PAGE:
Studying library science means among other things studying the publishing industry and standard publishing practices. For that reason research librarians are in a good position to offer new services to university and other scholarly publishers. Several university presses now partner with their libraries for support in the conversion to digital publishing.
Many scholarly presses are tapping into the experience with digital publications which librarians have developed since the 1990s. Libraries are increasingly able to offer services range from preservation of digital content, creation of descriptive and other metadata to ensure that publications are most easily discovered by researchers, the management of an efficient digital publication work flow and publishing scientific and other data.
A recent meeting co-sponsored by the Society for Scholarly Publishing and the Association of Research Libraries underscores this emerging connection. “Partnering to Publish: Innovative Roles for Societies, Institutions, Presses, and Libraries” was held in Washington, D.C. on November 10th and featured speakers from libraries and publishers highlighting current cooperation between libraries and presses and exploring new opportunities for cost-effective and innovative joint ventures.
The recent creation of several organizations on university campuses with names like the Center for Digital Research and Scholarship and the creation of new library staff positions such as Associate University Librarian for Publishing or Digital Scholarly Publishing Officer are evidence of this trend in new services at universities across North America. The National Institutes of Health library for example, includes “reference assistants” who help scientific authors with reference verification and management and with manuscript submission. Clark also stated that the advent of online databases, bibliographic management software and other self-service resources has contributed to a drop in requests for basic reference assistance. The inclusion of these kinds of “author services” in additional to traditional reader services in research libraries has been noted elsewhere.1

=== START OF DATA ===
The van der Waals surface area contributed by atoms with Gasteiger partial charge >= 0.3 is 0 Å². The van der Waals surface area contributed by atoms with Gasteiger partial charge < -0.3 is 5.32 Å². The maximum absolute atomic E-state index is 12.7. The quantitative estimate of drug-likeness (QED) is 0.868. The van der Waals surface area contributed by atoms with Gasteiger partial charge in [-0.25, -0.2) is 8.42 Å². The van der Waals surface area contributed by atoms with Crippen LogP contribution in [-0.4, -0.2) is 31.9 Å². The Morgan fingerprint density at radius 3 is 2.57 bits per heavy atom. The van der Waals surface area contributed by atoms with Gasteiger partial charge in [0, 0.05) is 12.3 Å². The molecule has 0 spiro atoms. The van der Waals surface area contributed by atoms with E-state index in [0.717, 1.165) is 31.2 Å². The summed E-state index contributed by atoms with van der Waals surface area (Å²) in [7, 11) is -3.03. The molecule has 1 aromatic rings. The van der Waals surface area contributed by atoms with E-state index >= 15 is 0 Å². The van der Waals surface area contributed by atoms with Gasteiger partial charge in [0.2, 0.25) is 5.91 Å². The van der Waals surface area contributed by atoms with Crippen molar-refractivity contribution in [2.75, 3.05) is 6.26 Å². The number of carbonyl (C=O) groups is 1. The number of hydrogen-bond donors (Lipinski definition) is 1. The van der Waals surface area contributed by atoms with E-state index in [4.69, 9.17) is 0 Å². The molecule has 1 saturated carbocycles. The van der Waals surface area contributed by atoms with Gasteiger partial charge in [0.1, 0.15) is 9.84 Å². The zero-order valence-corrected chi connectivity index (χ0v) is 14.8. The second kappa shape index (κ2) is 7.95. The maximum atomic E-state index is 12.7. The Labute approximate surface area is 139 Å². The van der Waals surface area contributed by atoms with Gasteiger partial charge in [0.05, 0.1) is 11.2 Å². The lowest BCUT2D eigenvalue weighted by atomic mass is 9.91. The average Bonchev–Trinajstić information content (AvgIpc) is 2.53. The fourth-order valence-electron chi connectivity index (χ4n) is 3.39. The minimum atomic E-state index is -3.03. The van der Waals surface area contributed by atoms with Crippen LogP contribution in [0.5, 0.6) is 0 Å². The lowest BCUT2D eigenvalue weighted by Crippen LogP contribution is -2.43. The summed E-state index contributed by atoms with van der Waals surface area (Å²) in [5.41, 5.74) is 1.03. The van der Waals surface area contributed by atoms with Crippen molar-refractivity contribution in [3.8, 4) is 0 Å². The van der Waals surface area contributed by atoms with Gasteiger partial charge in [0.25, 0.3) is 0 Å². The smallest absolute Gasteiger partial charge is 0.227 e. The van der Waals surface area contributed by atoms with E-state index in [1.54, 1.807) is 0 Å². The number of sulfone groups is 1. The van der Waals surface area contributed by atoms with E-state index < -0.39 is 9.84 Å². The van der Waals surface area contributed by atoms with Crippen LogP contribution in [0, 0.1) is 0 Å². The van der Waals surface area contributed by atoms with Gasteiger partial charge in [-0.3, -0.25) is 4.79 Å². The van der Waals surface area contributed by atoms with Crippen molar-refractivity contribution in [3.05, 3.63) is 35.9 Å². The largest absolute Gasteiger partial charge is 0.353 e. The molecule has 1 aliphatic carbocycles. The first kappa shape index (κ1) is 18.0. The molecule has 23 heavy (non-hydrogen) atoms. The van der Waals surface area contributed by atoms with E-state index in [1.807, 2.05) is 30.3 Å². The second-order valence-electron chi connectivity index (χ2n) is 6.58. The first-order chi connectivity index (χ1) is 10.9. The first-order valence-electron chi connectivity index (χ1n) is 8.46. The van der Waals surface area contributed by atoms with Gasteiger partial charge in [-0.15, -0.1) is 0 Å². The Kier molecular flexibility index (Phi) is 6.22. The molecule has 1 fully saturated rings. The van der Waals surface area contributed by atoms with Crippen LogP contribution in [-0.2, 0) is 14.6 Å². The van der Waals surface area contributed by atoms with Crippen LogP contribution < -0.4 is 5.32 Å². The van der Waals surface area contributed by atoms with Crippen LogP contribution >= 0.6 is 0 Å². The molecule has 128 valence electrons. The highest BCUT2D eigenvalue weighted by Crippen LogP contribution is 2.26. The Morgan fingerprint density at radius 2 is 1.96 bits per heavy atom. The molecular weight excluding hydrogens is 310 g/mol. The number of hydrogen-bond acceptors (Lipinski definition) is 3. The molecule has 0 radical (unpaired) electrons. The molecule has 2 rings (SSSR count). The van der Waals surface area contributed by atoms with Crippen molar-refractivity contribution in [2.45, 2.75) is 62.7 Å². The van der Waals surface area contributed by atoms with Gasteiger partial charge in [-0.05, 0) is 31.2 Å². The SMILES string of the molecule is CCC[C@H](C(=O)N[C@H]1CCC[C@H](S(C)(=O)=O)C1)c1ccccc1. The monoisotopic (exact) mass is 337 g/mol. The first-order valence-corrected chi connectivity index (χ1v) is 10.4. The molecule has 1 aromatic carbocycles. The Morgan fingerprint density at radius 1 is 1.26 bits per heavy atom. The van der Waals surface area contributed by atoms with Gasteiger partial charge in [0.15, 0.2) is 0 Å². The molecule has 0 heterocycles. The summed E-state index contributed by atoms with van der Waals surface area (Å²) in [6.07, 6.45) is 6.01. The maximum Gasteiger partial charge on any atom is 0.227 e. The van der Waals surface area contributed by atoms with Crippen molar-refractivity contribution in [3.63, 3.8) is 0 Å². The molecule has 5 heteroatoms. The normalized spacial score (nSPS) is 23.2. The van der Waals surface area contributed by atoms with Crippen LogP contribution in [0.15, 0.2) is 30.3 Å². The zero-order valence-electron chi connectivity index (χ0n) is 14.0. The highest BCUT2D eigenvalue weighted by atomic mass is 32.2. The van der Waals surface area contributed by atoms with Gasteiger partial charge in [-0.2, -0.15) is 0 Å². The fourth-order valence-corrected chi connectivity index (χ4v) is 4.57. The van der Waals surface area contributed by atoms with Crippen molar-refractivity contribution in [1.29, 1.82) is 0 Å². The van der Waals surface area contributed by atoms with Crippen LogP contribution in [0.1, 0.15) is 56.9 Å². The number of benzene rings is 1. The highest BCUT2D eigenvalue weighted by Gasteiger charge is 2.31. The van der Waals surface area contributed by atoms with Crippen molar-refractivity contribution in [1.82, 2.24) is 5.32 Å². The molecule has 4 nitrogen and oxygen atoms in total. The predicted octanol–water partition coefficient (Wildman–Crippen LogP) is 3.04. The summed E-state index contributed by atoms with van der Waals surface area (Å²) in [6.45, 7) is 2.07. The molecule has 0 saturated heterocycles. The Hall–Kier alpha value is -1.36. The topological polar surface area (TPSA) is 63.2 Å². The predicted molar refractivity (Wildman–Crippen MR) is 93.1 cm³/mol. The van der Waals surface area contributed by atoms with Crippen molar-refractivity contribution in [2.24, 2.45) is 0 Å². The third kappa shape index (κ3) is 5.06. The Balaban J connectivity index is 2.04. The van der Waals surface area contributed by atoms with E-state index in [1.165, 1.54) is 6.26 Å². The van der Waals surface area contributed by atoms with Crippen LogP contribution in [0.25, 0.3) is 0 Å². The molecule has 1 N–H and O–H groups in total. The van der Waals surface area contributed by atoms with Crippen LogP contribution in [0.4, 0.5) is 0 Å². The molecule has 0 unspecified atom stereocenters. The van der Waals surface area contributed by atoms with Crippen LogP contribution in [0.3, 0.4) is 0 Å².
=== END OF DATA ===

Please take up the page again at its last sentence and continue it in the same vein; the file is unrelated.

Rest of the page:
Recently the Smithsonian Institution Libraries has also become involved, not only by archiving the digital editions of the Smithsonian Scholarly Press, but also in managing the Institution’s membership in CrossRef, a registry of persistent web URLs commonly used in academic publishing today. The SIL is also overseeing the conversion of existing Scholarly Press publications to the increasingly popular ePub format which is usable on the electronic book readers such as Amazon’s Kindle.
1Christine L. Borgman. 2010. "Research Data: Who will share what, with whom, when, and why?" China-North America Library Conference, Beijing